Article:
Criminals like to be free and have what they want on demand. They are very serious people who are both shallow and very deep depending on what level they need to be to get what they want. So both instant gratification and long term fulfillment appeal to them. The more dangerous ones are more interested in instant gratification. They feel like they owe nothing to everyone else, and everyone owes them something. They feel good just playing their games – they can never be trusted and carry on a bit like a party. Sex does not particularly appeal to them, unless there is some personal involvement or someone seduces them.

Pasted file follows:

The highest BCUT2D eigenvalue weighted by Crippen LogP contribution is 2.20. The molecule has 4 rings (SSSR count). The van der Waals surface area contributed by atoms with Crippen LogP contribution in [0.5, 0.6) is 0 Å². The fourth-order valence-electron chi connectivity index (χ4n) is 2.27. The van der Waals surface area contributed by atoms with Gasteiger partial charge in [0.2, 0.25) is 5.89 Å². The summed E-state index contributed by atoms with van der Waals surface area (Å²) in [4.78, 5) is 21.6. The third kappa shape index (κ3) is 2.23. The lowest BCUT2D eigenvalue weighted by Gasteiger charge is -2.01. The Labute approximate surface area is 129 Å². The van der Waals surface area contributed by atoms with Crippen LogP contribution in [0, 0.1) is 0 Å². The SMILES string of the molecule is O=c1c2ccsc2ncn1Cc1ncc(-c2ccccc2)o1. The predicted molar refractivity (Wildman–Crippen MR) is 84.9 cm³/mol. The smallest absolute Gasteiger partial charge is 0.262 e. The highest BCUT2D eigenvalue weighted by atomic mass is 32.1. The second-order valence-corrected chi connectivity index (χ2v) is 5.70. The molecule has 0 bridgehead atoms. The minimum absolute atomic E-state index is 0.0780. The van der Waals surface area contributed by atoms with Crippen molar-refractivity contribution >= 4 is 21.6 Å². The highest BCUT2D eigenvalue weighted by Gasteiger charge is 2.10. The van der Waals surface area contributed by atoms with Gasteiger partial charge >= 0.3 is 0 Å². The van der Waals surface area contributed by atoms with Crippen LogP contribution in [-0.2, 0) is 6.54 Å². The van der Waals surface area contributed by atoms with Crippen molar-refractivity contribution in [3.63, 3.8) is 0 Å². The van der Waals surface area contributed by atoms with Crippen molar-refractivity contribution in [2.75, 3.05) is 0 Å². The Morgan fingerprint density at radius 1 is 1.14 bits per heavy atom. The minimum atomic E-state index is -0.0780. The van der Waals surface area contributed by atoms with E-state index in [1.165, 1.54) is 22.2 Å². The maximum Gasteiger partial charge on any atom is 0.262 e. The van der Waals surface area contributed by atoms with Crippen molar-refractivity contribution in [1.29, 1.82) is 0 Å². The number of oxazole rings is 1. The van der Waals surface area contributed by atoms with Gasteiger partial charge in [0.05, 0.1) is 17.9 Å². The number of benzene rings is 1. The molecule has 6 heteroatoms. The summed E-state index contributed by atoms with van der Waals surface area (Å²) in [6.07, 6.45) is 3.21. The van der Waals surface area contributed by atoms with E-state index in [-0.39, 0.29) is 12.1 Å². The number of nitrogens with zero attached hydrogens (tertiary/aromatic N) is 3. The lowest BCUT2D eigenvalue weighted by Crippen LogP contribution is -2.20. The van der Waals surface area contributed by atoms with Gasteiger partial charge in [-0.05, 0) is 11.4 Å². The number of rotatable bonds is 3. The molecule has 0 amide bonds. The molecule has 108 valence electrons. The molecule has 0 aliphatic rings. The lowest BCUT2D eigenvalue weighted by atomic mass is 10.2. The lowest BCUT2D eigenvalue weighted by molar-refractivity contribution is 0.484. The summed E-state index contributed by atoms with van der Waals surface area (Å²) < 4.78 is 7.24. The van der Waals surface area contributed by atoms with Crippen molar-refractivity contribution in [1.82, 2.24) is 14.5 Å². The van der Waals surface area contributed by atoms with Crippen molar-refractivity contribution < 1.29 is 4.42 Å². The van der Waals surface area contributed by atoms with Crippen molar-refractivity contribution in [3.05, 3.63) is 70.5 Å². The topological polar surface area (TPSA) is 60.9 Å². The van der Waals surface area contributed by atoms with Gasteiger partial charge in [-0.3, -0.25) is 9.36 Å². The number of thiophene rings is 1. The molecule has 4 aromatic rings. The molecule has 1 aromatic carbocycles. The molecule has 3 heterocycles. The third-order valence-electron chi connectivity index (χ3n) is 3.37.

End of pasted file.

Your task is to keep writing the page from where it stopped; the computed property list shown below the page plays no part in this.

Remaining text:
It’s not quite Aldous Huxley or George Orwell. I think altruism is what the Dalai Lama perhaps aspires to; kindness, clarity and compassion. This is about humanity rather than about more abstract terms such as the value of money as a metric for happiness or altruism. When dealing with diagnostic labels in mental health, you have to decide whether money is in fact a factor is such a diagnosis or not, given your politics on what money is. Therefore, mental health should be more of a framework that enables those who chose to give up their freedom to live a healthy life, in safety and security within the system. People seek opportunity, therefore by providing such a framework and a decent introduction to a healthy life free of unhappiness is essential to providing a service that is altruistic. We can see this from the British government’s model of social care and welfare programmes, which have proven resilient to mass immigration, a changing demographic, leading to the disruption in